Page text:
The Digital Twin Fever
It’s 2021, and we’re facing the feverish emergence of new technological concepts. However, it isn’t always clear what these terms mean: Blockchain, Artificial Intelligence, Machine Learning, Industry 4.0, the Internet of Things, BIM, Smart Cities… and of course, the Digital Twin.
But is this concept really new, or is it just a new – cooler – term for a way to connect physical assets to a digital system?
The phrase “Digital Twin” isn’t new at all. In fact, we’ve lived alongside it for many years. Numerous businesses have been built around it, such as the aeronautical industry, the automobile industry, mass manufacturing industries, and so on. Even in the construction industry, our colleagues in asset management and Facility Management use SCADA systems and BMS (Building Management System), which virtually recreate infrastructure and buildings to monitor and control them.
Technically, a Digital Twin is defined as the virtual recreation of any sort of object, asset, or product (machinery, an individual, or infrastructure). With it, processes that occur around that asset can be reproduced virtually, reproducing the behavior of that asset and making it possible to act on it remotely.
There has been a lot of hype around this concept following the boom in IoT technology. With the sensors used for the Internet of Things, we can analyze the status and performance of monitored assets and then make decisions about their operation based on that information.
While asset monitoring is itself a benefit, subsequent analysis of the history of data generated enables advanced analytics to be done on the asset’s performance, including predictive analysis of its behavior to optimize its operation.
Sensors aren’t new, either; they have been used for a long time. However, the quality and quantity of data they can collect, as well as lower production costs, have led to an unprecedented level of sensorization of our world. These sensors can be incorporated into anything, from an air conditioning unit to the fridge. The arrival of 5G will also make it truly possible to transmit data practically instantaneously between the sensor and the platform in charge of analyzing that data. This is especially critical for systems where the immediacy of decision-making is crucial, as in the case of self-driving cars.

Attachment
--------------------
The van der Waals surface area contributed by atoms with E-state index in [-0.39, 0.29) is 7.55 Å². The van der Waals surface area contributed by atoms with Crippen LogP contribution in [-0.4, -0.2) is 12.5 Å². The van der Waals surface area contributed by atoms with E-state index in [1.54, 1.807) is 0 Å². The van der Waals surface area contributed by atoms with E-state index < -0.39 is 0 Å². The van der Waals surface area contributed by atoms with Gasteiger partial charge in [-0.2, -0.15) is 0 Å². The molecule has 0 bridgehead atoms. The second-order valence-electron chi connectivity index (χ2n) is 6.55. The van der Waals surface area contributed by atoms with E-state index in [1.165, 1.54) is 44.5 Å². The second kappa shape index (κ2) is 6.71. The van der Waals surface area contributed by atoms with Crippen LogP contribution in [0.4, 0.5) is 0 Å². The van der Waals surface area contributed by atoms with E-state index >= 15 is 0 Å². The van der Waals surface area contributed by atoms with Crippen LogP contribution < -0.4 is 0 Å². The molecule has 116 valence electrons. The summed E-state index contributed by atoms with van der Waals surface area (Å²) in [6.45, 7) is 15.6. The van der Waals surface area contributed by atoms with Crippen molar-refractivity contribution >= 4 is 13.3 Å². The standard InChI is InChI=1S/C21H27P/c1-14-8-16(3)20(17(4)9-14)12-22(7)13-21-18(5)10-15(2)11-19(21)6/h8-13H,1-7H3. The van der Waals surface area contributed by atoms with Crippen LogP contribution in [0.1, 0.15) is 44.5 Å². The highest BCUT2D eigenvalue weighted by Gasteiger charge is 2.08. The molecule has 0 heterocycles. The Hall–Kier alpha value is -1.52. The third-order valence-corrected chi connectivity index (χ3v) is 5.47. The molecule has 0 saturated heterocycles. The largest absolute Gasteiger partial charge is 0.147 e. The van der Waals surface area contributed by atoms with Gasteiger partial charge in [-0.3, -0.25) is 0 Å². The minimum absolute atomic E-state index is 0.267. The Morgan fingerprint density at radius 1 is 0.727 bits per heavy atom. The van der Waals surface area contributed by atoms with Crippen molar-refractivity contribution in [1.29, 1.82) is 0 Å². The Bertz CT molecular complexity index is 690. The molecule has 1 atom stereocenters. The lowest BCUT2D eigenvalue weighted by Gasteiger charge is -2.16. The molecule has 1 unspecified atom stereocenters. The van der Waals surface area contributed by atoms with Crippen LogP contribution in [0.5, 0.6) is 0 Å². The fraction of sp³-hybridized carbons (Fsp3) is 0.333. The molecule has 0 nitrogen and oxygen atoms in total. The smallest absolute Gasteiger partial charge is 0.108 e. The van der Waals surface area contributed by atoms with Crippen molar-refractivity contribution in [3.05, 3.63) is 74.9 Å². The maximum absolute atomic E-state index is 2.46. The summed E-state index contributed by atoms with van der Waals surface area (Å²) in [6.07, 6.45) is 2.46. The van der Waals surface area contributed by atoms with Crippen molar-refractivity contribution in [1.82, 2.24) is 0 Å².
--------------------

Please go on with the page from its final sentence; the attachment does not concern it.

BIM and Digital Twin, the Perfect Match
With the arrival, or better yet, the explosion of the BIM methodology, in the construction sector, demand has increased, as has the technology that makes it possible to digitize a complete infrastructure and monitor it with sensors, turning it into a Digital Twin.
Where does BIM fit into all this? Do you really need a 3D model to have a Digital Twin?
As we’ve discussed in other posts on this blog, BIM is much more than a 3D model. It’s a system that lets us obtain the identification, classification, and location of any asset in our infrastructure or even a 2D blueprint of any area in it.
BIM is not strictly necessary to get a Digital Twin. Still, it is undoubtedly one of the best bases to gather all the information on that infrastructure in an orderly, perfectly classified way. This makes it a perfect starting point for creating representations in a more analytical and accessible way (2D floorplans, diagrams, GIS, SCADA…) in the different applications and systems that will make up the Digital Twin. That is why we shouldn’t think of the Digital Twin as an isolated technology, but as where multiple technologies – BIM, IoT, GIS, Business Intelligence – converge.
The Life Cycle of a Digital Twin
We should note that the Digital Twin is and must be changing constantly in our sector. We shouldn’t think of the Digital Twin as something that’s finished and only used for infrastructure that’s already built; the benefits in these later phases are obvious and have already been tested. During the construction phase, we can also consider building our Digital Twin to get as much information as possible in real-time to have a Connected Site.
Weather stations that let us make predictions about whether it is advisable to concrete part of the site depending on the probability of rain; sound sensors that monitor noise on urban sites and provide additional protection measures if we surpass permissible levels; video and audio devices and cameras for constantly monitoring health and safety risks and construction logistics management; biometric wristbands for monitoring fatigue and tailoring workers’ shifts… All of this is connected and geolocated in a 2D or 3D system based on BIM models. At least, this is how I see a Digital Twin being implemented in the construction phase and where sensorization of construction sites should be headed to maximize benefits and reduce risks.